There is certainly no gender bending suggested by the depiction of the embodied men and women who appear in the film’s foreground or background. The one blind-date scene depicted could be straight out of Sex in the City, the woman desperate for commitment and not just sex. The ‘good Mom’ video game that Amy is designing is so highly gender stereotyped that it must be ironic, as is the interactive game Theodore plays at home in which the avatar says: ‘I hate women! All they do is cry’. The writer-director Jonze might have intended irony, but this is finally lost when the only male OS voice that appears in the film is that of hyper-intelligent, recreated physicist Alan, hinting at Samantha’s heterosexuality and making Theodore jealous.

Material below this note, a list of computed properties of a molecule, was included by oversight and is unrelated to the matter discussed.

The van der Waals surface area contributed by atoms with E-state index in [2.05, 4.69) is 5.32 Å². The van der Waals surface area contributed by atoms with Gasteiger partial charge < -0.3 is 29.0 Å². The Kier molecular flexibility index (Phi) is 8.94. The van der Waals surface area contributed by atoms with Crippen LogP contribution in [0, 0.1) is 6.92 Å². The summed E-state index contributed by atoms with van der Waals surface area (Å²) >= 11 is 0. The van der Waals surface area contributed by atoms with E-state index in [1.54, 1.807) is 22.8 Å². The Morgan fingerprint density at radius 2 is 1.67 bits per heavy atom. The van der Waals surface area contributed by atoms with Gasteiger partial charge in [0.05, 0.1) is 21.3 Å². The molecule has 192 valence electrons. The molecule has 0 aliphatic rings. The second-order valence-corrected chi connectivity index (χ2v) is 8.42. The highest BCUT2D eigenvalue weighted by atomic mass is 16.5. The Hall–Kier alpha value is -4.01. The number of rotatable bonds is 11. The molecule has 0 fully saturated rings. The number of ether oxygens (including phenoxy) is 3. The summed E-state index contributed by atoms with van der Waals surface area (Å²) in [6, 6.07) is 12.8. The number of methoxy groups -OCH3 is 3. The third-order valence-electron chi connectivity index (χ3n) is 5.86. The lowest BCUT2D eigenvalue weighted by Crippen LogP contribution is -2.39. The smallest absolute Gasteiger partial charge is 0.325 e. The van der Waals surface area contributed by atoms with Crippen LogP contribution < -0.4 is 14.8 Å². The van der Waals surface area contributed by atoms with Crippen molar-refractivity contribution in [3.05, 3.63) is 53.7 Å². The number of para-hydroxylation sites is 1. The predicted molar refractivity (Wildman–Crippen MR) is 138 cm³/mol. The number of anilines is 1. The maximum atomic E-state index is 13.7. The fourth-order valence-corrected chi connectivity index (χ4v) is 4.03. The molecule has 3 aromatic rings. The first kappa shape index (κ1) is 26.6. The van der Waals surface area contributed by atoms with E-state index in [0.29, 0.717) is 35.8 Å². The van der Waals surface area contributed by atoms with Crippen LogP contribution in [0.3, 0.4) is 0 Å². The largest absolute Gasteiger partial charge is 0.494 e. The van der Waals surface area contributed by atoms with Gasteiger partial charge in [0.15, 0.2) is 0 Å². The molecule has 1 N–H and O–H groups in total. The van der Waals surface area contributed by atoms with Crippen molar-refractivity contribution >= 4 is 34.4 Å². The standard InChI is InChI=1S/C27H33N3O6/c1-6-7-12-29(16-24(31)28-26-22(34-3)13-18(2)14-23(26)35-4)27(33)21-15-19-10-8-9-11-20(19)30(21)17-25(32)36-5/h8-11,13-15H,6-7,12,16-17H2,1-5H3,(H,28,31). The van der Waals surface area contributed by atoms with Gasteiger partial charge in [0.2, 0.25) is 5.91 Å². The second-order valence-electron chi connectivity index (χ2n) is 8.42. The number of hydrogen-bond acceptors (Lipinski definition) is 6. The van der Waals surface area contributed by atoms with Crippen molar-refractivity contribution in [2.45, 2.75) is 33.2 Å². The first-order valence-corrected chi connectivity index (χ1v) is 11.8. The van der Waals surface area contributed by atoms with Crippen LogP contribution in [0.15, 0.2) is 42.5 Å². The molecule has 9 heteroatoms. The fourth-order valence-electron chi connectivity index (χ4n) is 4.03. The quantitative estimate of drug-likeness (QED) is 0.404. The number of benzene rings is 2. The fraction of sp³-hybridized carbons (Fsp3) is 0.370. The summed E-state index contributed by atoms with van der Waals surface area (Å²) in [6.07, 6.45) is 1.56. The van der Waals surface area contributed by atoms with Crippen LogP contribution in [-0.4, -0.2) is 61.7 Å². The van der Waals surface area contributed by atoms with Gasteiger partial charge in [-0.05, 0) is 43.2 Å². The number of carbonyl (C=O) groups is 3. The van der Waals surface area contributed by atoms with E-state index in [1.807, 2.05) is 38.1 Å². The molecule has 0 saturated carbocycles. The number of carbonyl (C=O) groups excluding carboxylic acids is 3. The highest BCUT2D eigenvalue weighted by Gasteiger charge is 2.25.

At one level, the film is rather mundane. We have become accustomed to Silicon Valley’s vision of the future, peopled by robots and posthuman subjects with brains, bodies and clothing enhanced by technoscience. In these scenarios, domestic robots feature prominently, cleaning floors, washing windows and even preparing healthy meals. Typically in books like The New Digital Age (Eric Schmidt and Jared Cohen), we will be roused by the aroma of freshly brewed coffee, with room temperature, humidity, music and lighting all operating automatically, a gentle back massage administered by your high-tech bed that also guarantees a good nights sleep by measuring your REM cycle. The idea of an automated butler or software agent that can ‘care’ for us figures ever more powerfully in our technoculture.